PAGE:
Sunday, August 9, 2015


How can any thinking person not read Harper Lee’s Go Set A Watchman?

Now that I have read the book, I believe that: 1) Harper Lee wrote every word of it; 2) no one coerced her into having it published; and 3) she did so to help us, like Scout, lose our innocence. I believe I have. And it hurts.

For what we get in Lee’s other novel is a true portrait of the South during the 1950s. Also, an unvarnished look at the conscience of Southern liberals. This is the South as it was, not as we might wish it had been.

In Watchman, Atticus Finch, the hero of a novel that has become a sacred text, is unmasked by his own daughter as a flawed human being. Scout’s loss of innocence about her father mirrors our own, while forcing the reader to reconsider everything we ever believed about To Kill A Mockingbird.

I’m relieved to say that, for me at least, Harper Lee’s masterpiece survives unscathed. I’ve always wanted to believe that a white lawyer in small-town Alabama in 1936 would take on the whole white world to defend a black man charged with raping a white woman, even though I never truly understood where Atticus got the courage to do so. In an odd way, I find Atticus’ stand in Mockingbird even more noble now that I know his whole soul, not just a part of it.

Even after all the spoilers from the opinion makers, this reader was stunned to discover that sixteen years later Atticus Finch has become a member of the Maycomb County white citizens council. We learn that the county’s most respectable men are members, whether or not they subscribe to the vile racial epithets spewed at meetings.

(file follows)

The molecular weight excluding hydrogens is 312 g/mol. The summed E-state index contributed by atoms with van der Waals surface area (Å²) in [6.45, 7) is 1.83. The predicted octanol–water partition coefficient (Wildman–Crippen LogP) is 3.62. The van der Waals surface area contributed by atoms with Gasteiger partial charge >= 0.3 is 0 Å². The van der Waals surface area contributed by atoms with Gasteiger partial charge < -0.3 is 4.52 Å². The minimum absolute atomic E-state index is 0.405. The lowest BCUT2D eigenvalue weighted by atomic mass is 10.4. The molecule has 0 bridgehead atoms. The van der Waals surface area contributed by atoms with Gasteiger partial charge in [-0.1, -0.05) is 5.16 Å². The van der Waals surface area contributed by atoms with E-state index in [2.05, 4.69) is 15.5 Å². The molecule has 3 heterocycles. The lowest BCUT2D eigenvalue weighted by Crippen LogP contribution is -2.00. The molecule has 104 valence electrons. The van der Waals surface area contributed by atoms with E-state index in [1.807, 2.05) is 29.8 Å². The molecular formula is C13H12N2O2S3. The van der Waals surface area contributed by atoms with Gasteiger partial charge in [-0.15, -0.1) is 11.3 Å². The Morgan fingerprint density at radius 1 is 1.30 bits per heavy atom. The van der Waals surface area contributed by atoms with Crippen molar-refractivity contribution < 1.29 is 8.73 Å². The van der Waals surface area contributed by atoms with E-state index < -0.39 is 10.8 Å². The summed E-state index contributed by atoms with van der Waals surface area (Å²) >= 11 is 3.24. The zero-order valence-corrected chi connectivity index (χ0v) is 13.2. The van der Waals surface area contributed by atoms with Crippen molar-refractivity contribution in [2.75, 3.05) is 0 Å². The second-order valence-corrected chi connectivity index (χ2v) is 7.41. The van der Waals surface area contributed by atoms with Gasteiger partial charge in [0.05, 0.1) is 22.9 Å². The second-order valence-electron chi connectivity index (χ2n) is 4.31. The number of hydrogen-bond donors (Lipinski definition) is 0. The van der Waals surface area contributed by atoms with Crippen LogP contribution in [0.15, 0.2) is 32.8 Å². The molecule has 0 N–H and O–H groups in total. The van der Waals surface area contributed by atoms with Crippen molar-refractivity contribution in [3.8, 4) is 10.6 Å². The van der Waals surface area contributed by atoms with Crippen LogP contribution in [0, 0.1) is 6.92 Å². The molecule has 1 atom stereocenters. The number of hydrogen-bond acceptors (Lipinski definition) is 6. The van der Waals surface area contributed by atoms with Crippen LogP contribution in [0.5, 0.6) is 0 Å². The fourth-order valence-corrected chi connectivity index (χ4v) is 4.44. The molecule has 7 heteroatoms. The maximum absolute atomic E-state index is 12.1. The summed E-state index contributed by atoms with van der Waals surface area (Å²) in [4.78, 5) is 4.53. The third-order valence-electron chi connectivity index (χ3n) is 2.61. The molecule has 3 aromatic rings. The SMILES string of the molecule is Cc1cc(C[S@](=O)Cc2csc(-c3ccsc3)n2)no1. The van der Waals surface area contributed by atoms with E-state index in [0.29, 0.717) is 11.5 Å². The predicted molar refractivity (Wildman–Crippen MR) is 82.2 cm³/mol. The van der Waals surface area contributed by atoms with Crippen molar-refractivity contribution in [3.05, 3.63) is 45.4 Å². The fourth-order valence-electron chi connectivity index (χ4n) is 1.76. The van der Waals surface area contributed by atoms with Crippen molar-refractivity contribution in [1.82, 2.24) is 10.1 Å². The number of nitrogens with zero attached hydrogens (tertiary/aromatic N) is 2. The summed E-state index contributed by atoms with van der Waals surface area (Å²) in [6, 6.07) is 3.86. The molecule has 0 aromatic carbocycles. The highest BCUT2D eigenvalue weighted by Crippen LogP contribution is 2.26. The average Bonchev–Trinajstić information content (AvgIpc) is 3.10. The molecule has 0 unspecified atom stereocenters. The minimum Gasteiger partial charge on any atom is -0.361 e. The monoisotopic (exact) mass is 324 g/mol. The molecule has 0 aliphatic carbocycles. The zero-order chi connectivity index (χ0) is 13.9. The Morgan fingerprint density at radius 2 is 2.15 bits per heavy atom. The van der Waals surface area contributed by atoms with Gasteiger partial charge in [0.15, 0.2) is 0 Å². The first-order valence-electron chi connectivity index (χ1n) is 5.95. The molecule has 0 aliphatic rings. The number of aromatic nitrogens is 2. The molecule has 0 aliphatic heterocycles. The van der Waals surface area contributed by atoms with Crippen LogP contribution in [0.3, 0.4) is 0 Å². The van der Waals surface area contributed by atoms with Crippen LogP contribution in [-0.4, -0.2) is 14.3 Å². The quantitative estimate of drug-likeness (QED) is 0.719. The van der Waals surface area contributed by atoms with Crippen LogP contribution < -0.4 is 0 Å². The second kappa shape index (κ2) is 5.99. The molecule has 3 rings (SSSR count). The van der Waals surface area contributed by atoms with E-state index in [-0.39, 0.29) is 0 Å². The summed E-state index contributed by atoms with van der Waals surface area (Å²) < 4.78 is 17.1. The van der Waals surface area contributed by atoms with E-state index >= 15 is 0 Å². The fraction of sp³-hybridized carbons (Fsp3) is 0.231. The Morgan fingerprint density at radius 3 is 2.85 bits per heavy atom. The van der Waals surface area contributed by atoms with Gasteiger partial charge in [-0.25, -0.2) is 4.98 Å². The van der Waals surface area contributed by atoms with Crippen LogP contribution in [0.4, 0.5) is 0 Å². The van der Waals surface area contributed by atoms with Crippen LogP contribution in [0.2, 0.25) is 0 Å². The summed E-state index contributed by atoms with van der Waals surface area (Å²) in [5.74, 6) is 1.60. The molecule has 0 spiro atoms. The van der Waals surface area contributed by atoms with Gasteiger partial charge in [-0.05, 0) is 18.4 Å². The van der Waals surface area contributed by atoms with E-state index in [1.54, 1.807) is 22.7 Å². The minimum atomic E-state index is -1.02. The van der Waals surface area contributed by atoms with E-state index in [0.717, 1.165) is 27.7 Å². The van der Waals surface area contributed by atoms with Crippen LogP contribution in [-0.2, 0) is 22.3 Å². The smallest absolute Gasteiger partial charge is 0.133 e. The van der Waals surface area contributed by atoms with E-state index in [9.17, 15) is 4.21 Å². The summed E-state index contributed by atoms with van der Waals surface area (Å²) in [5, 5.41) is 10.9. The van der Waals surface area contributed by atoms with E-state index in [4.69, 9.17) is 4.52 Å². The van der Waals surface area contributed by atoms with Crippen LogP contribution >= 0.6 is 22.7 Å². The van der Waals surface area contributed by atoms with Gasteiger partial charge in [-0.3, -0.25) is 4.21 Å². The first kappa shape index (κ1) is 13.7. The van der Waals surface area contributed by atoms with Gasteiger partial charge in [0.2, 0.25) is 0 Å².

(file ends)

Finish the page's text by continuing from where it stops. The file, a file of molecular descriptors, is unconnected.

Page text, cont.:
Even worse, though, is that Scout’s beloved, perfect father once was a member of the Ku Klux Klan. Only to find out who his enemies were, we’re told, but what a fall was there.

Far more damning, alas, is Atticus’s current blaming of the NAACP and the Supreme Court for fighting Southern bigotry. It is truly nauseating to hear Atticus and Scout agreeing that the nebulous doctrine of state’s rights justifies segregation and all the evils attendant upon it.

After a soul-wrenching struggle with her conscience, Scout still loves her father, despite his flaws, for he is otherwise an exemplary man. But we understand why Calpurnia, the African American woman Scout loves as a substitute mother, now distances herself from Scout and the whole white world.

Once again, at the end of her long life when orthodoxy cannot reach her, Harper Lee has blistered our souls with her honesty about America's ongoing struggle with racism.

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